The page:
July 1999 Issue 32
Editorial - A Taste for the New?
The Victoria and Albert Museum recently celebrated the one hundredth birthday of its name. The future brings not only a new year but a new millennium. Birthday and new year celebrations are times for new resolutions and new opportunities as well as nostalgia for things past.
The Museum's new year resolution is to place contemporary design in the foreground of its activities. The present will be the gateway to the past, not the other way round. The physical affirmation of this resolution will be the Spiral building, designed by Daniel Libeskind. While it will itself be a statement of contemporary design, it will also create a new way of entering and understanding the Museum. It will be an arena for displays and events that demonstrate the V&A's involvement in what is not merely contemporary, but challenging, fast changing and cutting edge.
That description does not immediately match a common vision of conservation. Conservation is slow. Conservation is about things that are old and failing. It is about putting a stop to processes. Indeed, conservation has a reputation for putting a stop to anything. It could be seen as an attempt to prevent anything moving into the future. It should be seen as an attempt to enable the past to be seen in the future.
In reality, progress in conservation is just the same as it is in art and design. It develops slowly by building on past successes. Only very rarely does it take radical leaps. It returns to old failures and tries to revive them in a modern context. It takes advantage of the latest materials and technology. It has fashions. Some practitioners achieve fame within their peer group, very few outside it. The majority don't even get their fifteen minutes. So following this comparison, there must be something that could be called 'contemporary conservation'.
Because of its size and long history, because of the challenges of the Museum's varied collections, and especially because of its integration into an energetic post-graduate training and research environment, the Conservation Department at the V&A stands a chance of demonstrating some elements of contemporary activity. There is evidence of this in this issue of the Journal.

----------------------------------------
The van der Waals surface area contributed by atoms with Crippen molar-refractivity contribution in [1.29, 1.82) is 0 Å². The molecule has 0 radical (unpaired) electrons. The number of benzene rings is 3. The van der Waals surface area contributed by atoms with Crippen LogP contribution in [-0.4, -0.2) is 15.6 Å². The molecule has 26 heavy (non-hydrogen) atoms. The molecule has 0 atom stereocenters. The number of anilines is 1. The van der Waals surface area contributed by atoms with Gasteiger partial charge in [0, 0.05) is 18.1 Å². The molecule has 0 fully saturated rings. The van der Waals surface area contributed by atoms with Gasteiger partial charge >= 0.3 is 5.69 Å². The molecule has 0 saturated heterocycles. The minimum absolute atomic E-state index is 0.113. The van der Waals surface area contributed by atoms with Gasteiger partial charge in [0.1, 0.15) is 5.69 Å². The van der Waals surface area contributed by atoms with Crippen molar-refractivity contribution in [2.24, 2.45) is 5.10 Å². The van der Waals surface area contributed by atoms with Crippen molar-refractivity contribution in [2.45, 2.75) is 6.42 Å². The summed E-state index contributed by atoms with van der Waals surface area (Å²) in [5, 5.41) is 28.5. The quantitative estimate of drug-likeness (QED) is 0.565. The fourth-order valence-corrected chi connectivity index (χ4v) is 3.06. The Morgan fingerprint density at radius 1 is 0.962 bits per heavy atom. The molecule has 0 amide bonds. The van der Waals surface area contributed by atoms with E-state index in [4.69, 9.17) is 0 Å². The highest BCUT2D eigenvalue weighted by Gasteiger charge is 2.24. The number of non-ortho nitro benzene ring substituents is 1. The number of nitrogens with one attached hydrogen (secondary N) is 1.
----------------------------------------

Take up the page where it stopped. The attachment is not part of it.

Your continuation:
As with art, it is difficult to decide whether something is hot or just warm enough to be still alive. Is it modern to mention Richard Wolbers' work or faintly historic? With some events such as the opening of a new store, the newness is totally local and outside observers may wonder what took us so long.
Some activities speak more obviously of the contemporary. One of the strong research and development themes that is emerging is the use of computer imaging in conservation. Originating with Alan Cummings' enthusiasm for the subject, this theme has generated an active group of students, large enough to support each others development and to encourage the use of these techniques elsewhere in the Department.
Some other areas may not look new as immediately and obviously as 3D imaging. The fashion for energy saving has passed its hype-by date. But the problems of economy in museums are severely up-to-date. The collaborative project to find energy efficient ways of controlling dirt and pollutants in galleries is bringing new evidence and may break down old prejudices.
The discovery of old conservation techniques may at first sight seem to lead only to another chapter in the history of the profession - a past from which we have progressed. However, the discovery of Bakelite as a treatment for stone indicates that there has always been a willingness to investigate the very latest materials. This feeds into the current debate about reversibility and re-treatment, the subject of a conference at the British Museum later this year and no doubt a point of discussion in next year's fashionable debate. Just because mistakes were made in the past does not mean it is more saintly to stand back and do nothing.